Adult Male Circumcision Reduces HIV Acquisition Risk

Ruzanna Harutyunyan's picture

Medical circumcision of adult men continues to reduce the risk of acquiring HIV through heterosexual intercourse for at least 3.5 years. This finding recently emerged from an analysis of long-term follow-up data on Kenyan men who have participated in a large clinical trial assessing the protective value of adult male circumcision against HIV infection.


Among the 2,784 Kenyan men who have participated in the study, some for as long as 3.5 years, 62, or 7.45 percent, have acquired HIV while uncircumcised and only 27, or 2.6 percent, have acquired HIV after circumcision. Nearly 1,830 of the study participants are now circumcised. It is estimated from the study data that circumcision reduces a man’s risk of acquiring HIV by 64 percent. The investigators will present these data on August 7 at the XVII International AIDS Conference in Mexico City.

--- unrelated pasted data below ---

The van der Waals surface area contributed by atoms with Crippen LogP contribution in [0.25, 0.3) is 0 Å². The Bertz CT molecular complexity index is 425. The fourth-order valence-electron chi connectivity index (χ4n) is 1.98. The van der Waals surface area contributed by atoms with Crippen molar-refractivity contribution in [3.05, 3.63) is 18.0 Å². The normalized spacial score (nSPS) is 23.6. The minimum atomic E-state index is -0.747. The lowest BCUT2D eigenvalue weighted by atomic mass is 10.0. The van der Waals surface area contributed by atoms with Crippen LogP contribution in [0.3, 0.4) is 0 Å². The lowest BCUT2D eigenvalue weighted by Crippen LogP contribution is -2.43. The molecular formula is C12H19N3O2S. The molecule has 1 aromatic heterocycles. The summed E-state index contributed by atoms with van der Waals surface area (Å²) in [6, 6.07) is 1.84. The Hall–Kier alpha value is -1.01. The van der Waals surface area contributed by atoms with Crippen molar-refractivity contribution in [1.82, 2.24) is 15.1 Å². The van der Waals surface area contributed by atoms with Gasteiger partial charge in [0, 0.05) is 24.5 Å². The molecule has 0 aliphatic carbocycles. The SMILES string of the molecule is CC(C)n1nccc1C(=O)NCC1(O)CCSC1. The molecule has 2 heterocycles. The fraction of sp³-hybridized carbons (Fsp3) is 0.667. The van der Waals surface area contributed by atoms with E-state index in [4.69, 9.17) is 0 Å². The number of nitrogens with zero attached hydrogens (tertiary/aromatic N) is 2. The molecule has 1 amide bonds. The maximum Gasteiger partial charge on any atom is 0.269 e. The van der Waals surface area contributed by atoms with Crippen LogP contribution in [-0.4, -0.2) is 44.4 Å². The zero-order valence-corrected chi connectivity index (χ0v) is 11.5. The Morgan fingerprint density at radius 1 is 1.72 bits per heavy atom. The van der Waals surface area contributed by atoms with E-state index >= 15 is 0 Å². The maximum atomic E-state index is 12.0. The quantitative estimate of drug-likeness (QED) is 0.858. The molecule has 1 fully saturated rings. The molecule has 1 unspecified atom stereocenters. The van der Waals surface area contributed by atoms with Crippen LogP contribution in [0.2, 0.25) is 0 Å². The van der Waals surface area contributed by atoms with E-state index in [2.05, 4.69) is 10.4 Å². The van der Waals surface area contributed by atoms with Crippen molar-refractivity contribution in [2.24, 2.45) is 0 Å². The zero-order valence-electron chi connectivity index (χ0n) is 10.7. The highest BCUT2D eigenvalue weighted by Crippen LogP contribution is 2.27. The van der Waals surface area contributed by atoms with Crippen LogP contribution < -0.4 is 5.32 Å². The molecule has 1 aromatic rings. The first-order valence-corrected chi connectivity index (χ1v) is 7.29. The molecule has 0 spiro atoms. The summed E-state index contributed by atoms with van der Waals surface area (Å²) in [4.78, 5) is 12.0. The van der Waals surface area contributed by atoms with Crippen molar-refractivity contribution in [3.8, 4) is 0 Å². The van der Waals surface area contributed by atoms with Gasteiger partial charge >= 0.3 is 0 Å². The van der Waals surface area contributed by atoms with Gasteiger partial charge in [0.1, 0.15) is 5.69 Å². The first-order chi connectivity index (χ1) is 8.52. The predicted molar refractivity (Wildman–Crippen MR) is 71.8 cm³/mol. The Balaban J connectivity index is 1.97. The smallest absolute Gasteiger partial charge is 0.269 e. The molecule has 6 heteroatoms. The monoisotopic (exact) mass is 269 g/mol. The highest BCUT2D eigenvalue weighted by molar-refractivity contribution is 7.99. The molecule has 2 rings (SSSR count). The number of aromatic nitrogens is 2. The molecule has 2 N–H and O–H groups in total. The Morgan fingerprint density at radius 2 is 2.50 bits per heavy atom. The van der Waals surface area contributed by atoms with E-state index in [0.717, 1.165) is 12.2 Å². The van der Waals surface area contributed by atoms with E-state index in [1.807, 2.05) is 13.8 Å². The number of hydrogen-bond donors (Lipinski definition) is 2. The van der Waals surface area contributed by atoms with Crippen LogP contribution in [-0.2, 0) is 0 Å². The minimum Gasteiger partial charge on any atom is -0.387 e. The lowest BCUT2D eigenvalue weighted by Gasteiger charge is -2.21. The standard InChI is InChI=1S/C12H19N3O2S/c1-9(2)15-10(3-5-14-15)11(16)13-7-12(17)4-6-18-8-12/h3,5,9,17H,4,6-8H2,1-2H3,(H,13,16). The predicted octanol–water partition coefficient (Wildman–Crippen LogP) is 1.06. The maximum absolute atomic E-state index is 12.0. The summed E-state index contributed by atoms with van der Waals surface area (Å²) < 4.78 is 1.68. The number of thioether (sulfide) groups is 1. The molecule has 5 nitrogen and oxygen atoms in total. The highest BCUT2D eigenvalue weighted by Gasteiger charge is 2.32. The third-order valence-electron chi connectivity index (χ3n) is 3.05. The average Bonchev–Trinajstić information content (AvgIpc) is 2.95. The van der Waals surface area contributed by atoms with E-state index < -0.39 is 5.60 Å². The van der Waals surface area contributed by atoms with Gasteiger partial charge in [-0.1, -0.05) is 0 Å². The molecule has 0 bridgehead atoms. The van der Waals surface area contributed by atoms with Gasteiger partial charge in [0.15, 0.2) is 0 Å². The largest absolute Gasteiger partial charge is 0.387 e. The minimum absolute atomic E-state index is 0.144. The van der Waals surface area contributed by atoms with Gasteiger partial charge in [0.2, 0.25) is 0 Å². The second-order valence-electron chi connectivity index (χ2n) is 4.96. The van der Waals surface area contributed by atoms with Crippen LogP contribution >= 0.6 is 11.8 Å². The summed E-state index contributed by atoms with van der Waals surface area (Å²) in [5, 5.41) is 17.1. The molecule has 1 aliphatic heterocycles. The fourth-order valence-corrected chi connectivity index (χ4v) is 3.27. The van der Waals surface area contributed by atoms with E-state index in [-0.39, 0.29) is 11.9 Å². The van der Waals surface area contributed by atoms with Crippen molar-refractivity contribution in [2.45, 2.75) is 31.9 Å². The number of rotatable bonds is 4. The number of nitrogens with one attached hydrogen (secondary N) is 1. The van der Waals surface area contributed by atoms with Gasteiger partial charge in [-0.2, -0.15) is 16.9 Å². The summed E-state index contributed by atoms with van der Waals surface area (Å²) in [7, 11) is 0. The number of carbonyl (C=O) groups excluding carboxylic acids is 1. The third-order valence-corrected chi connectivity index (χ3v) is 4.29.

The Kenyan study is a follow-up component of one of two clinical trials sponsored by the National Institute of Allergy and Infectious Diseases (NIAID), part of the National Institutes of Health (NIH), that were stopped in December 2006—before their scheduled completion—because of the overwhelming evidence that medically supervised circumcision can reduce a man’s risk of acquiring HIV through heterosexual intercourse. The trial in Kisumu, Kenya, of 2,784 HIV-negative men showed a 53 percent reduction in HIV acquisition among circumcised men compared to uncircumcised men, while a study of 4,996 HIV-negative men in Rakai, Uganda, demonstrated a 48 percent reduction in HIV acquisition among circumcised men. NIAID is co-sponsoring the follow-up Kenyan study in connection with the Canadian Institutes of Health Research.